Meth Addiction as Seen Through TV and Film
According to a 2008 U.S. government report, around 13 million people 12 years or older have used methamphetamine (meth). An additional 529,000 used the drug regularly. One of the biggest questions you might ask is, “Why this has been happening?” Methamphetamine has similarities to a drug, amphetamine, which works to help those dealing with attention deficit hyperactivity disorder (ADHD) or narcolepsy.
Various media, including television programs and films, have depicted the production, dealing, and use of the drug. Some people have questioned whether such depictions have helped popularize meth by showing it onscreen. This abuse can put people in meth rehab centers.
Probably the most prominent example of this can be seen in the television show Breaking Bad. The program, which first aired in January 2008, received both huge audiences and critical buzz. Viewers tuned in each week to see Walter White, played by Bryan Cranston, a high school chemistry teacher struggling with lung cancer. He turned to a life of crime producing and selling crystal meth with his former student, Jesse Pinkman, portrayed by Aaron Paul. While Walter White was sympathetic on some levels, he also sold crystal meth, which had disastrous consequences for those who came in contact with the drug.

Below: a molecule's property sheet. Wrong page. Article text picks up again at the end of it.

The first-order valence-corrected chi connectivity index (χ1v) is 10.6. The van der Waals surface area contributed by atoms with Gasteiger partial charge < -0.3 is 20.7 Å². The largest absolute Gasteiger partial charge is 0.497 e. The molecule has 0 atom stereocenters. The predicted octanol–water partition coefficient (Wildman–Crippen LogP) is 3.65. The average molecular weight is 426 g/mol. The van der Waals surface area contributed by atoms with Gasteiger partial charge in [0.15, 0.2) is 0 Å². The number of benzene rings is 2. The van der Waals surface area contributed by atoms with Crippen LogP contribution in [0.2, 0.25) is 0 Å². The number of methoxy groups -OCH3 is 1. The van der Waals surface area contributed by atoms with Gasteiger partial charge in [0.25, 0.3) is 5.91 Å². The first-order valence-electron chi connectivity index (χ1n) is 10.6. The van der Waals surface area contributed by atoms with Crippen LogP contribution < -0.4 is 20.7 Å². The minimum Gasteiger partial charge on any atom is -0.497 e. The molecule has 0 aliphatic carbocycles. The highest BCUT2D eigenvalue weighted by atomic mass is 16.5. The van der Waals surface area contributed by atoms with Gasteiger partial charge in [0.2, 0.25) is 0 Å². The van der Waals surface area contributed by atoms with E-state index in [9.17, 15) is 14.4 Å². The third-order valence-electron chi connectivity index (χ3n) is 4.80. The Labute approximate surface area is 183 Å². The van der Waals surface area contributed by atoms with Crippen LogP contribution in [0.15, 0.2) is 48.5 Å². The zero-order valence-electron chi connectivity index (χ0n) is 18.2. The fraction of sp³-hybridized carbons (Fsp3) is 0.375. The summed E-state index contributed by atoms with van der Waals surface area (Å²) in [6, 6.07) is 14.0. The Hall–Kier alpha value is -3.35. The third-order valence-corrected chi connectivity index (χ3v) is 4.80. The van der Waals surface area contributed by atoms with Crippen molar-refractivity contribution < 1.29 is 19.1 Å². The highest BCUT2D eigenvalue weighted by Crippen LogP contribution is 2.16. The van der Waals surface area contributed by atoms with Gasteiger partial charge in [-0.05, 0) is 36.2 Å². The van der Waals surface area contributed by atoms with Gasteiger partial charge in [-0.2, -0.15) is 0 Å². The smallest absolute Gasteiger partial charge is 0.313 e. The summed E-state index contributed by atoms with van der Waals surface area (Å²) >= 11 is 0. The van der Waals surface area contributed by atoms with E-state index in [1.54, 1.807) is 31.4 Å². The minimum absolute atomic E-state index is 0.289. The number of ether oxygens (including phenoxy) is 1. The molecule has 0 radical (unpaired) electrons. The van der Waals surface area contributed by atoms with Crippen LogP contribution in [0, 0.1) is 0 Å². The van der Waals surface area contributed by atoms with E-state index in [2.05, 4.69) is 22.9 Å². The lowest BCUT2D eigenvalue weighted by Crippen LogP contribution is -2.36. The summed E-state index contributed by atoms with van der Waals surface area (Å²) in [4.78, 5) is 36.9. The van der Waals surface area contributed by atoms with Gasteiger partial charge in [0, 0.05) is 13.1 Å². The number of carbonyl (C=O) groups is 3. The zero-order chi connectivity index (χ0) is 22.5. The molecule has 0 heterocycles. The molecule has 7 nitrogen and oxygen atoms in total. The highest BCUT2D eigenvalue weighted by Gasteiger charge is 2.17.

Some of those affected could have been the very teenage students White taught at his high school. Around 4.5 percent of American high school seniors said they used meth at least once in their lives, the U.S. government reported. Additionally, 4.1 percent of high school sophomores also abused meth at least once too. That means there were significant numbers of high school students who could have needed help from meth rehab centers because of the actions of drug dealers such as Walter White. While Walter may have had troubles in his own life, the fact that he made money through the production and sale of meth created problems for others.
Other fictional drug dealers have seen no problem with drugs or drug abuse. In fact, Ben and Chon, two drug dealers in Los Angeles, California, not only sold drugs but also abused them with their girlfriend Ophelia in the film Savages. As Blake Lively’s Ophelia said in the film, “Chon says drugs are a rational response to insanity.” With Ophelia’s conclusion about drugs, it appears as if she might have been caught in the pop culture-created allure of meth and other drugs. Far from being glamorous, though, meth abuse can lead to a host of medical problems and even death.
BIO: Tommy Zimmer is a writer whose work has appeared online and in print. His work covers a variety of topics, including politics, economics, health and wellness, addiction and recovery, and the entertainment industry.